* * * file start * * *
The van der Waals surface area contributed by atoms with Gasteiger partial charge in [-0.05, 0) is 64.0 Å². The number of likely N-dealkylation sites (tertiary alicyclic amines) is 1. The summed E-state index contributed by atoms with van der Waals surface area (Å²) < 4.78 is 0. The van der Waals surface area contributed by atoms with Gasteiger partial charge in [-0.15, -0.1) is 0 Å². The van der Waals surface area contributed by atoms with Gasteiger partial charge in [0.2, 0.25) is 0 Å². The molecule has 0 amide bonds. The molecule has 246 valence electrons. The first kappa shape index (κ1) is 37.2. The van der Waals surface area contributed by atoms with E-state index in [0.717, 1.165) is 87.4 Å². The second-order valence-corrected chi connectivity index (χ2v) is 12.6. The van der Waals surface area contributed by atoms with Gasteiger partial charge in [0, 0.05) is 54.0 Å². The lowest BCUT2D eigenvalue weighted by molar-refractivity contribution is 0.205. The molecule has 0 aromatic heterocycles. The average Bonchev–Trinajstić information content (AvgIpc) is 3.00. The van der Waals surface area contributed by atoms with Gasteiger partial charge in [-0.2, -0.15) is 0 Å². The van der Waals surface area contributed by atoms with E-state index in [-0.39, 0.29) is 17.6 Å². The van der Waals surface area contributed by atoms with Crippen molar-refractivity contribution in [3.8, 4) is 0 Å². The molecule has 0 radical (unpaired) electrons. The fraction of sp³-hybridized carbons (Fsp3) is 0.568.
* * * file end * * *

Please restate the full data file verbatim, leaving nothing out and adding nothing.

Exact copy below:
The van der Waals surface area contributed by atoms with Gasteiger partial charge in [-0.05, 0) is 64.0 Å². The number of likely N-dealkylation sites (tertiary alicyclic amines) is 1. The summed E-state index contributed by atoms with van der Waals surface area (Å²) < 4.78 is 0. The van der Waals surface area contributed by atoms with Gasteiger partial charge in [-0.15, -0.1) is 0 Å². The van der Waals surface area contributed by atoms with Gasteiger partial charge in [0.2, 0.25) is 0 Å². The molecule has 0 amide bonds. The molecule has 246 valence electrons. The first kappa shape index (κ1) is 37.2. The van der Waals surface area contributed by atoms with E-state index in [0.717, 1.165) is 87.4 Å². The second-order valence-corrected chi connectivity index (χ2v) is 12.6. The van der Waals surface area contributed by atoms with Gasteiger partial charge in [0, 0.05) is 54.0 Å². The lowest BCUT2D eigenvalue weighted by molar-refractivity contribution is 0.205. The molecule has 0 aromatic heterocycles. The average Bonchev–Trinajstić information content (AvgIpc) is 3.00. The van der Waals surface area contributed by atoms with Gasteiger partial charge in [-0.2, -0.15) is 0 Å². The van der Waals surface area contributed by atoms with E-state index in [-0.39, 0.29) is 17.6 Å². The van der Waals surface area contributed by atoms with Crippen molar-refractivity contribution in [3.8, 4) is 0 Å². The molecule has 0 radical (unpaired) electrons. The fraction of sp³-hybridized carbons (Fsp3) is 0.568.